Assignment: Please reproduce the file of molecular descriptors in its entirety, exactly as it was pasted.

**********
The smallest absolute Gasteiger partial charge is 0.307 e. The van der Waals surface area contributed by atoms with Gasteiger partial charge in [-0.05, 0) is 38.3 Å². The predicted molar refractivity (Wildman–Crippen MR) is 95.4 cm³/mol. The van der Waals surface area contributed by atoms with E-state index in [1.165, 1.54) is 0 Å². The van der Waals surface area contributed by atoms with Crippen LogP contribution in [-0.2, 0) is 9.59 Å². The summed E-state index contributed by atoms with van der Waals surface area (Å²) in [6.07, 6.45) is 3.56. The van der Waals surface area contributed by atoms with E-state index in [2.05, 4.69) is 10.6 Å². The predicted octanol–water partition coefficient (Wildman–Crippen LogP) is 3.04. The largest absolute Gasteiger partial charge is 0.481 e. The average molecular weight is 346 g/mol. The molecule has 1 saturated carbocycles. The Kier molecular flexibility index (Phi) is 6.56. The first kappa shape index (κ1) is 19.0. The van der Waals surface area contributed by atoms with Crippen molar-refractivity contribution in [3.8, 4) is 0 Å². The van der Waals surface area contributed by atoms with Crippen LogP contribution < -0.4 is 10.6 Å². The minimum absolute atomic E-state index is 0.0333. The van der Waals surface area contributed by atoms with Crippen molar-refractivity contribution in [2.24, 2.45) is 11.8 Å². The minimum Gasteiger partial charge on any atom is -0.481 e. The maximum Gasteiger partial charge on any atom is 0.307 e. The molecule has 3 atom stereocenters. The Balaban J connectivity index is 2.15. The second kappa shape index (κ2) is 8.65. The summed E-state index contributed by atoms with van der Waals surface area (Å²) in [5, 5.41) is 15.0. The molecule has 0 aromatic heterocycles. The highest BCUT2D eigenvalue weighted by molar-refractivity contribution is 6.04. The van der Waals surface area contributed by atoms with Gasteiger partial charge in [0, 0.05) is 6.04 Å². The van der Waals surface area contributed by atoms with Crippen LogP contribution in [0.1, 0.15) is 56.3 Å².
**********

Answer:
The smallest absolute Gasteiger partial charge is 0.307 e. The van der Waals surface area contributed by atoms with Gasteiger partial charge in [-0.05, 0) is 38.3 Å². The predicted molar refractivity (Wildman–Crippen MR) is 95.4 cm³/mol. The van der Waals surface area contributed by atoms with E-state index in [1.165, 1.54) is 0 Å². The van der Waals surface area contributed by atoms with Crippen LogP contribution in [-0.2, 0) is 9.59 Å². The summed E-state index contributed by atoms with van der Waals surface area (Å²) in [6.07, 6.45) is 3.56. The van der Waals surface area contributed by atoms with E-state index in [2.05, 4.69) is 10.6 Å². The predicted octanol–water partition coefficient (Wildman–Crippen LogP) is 3.04. The largest absolute Gasteiger partial charge is 0.481 e. The average molecular weight is 346 g/mol. The molecule has 1 saturated carbocycles. The Kier molecular flexibility index (Phi) is 6.56. The first kappa shape index (κ1) is 19.0. The van der Waals surface area contributed by atoms with Crippen molar-refractivity contribution in [3.8, 4) is 0 Å². The van der Waals surface area contributed by atoms with Crippen LogP contribution < -0.4 is 10.6 Å². The minimum absolute atomic E-state index is 0.0333. The van der Waals surface area contributed by atoms with Crippen molar-refractivity contribution in [2.24, 2.45) is 11.8 Å². The minimum Gasteiger partial charge on any atom is -0.481 e. The maximum Gasteiger partial charge on any atom is 0.307 e. The molecule has 3 atom stereocenters. The Balaban J connectivity index is 2.15. The second kappa shape index (κ2) is 8.65. The summed E-state index contributed by atoms with van der Waals surface area (Å²) in [5, 5.41) is 15.0. The molecule has 0 aromatic heterocycles. The highest BCUT2D eigenvalue weighted by molar-refractivity contribution is 6.04. The van der Waals surface area contributed by atoms with Gasteiger partial charge in [0, 0.05) is 6.04 Å². The van der Waals surface area contributed by atoms with Crippen LogP contribution in [0.1, 0.15) is 56.3 Å².